Durability. Aggregate is extremely durable. With proper drainage and regular maintenance, aggregate driveways last for decades. Difficult Snow Removal. Gravel is no friend to snowplows, and vice versa. It’s hard to plow a gravel surface clean without dinging up the plow, spraying gravel everywhere (thereby shortening the driveway’s lifespan), or both.
Low Maintenance. Aggregate is low maintenance. Once the material has settled, all that’s required is periodic spreading and filling to reduce rutting and smooth bumps. The associated financial costs are minimal. Rutting. Over time, aggregate driveways are prone to rutting. Ruts are prone to hazards like snow, ice, and mud, all of which are unpleasant or unsafe to varying degrees for pedestrians and vehicles alike.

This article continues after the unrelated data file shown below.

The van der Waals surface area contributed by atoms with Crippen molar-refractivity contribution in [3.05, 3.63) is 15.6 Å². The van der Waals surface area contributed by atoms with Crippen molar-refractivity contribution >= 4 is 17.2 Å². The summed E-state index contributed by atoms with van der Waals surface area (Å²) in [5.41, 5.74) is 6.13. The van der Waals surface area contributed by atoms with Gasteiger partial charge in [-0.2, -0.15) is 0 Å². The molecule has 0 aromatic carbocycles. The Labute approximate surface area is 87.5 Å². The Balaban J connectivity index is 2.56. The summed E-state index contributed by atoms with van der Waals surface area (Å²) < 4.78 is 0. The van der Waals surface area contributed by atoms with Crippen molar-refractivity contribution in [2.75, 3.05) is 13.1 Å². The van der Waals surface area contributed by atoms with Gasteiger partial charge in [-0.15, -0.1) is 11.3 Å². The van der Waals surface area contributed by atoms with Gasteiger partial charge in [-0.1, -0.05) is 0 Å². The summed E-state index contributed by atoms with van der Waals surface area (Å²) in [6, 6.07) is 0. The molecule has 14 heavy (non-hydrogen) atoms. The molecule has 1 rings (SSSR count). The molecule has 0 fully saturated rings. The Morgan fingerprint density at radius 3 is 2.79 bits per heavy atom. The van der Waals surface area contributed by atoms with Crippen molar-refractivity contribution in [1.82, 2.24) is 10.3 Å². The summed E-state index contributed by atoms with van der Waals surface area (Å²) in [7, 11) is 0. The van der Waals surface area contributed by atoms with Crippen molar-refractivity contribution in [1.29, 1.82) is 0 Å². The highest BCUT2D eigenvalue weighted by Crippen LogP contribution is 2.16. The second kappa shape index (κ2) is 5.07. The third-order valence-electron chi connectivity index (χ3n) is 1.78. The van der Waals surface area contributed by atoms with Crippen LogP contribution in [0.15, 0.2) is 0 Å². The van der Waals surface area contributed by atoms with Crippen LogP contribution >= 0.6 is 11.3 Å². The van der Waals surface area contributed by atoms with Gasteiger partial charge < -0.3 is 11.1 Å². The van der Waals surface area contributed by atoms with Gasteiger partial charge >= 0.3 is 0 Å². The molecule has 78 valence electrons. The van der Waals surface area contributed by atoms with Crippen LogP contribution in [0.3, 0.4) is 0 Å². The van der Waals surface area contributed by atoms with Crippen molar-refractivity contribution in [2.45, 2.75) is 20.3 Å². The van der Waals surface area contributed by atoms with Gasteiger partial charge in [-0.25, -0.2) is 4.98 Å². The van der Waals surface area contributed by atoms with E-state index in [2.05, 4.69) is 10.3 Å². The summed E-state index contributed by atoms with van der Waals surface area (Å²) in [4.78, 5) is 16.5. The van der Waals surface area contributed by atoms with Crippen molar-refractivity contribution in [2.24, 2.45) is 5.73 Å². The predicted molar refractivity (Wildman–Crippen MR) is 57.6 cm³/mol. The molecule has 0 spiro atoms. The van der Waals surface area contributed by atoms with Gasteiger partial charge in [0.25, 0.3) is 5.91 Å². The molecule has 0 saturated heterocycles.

Environmentally Friendly. Most driveway aggregates are naturally derived – they’re literally crushed rock, usually from the user’s geological neighborhood.  Also, aggregate is naturally porous.  Storm water sinks right into it rather than running off and polluting local surface water. Potential Covenant Restrictions. If you live in a subdivision governed by a homeowners’ association, check your association’s bylaws before spending any money.
High DIY Potential. Installing a gravel driveway requires no great skill, just old-fashioned elbow grease.  Aside from the truck driver who delivers your aggregate, you can complete the entire job from start to finish with no professional help.

Consider All Costs, Including Maintenance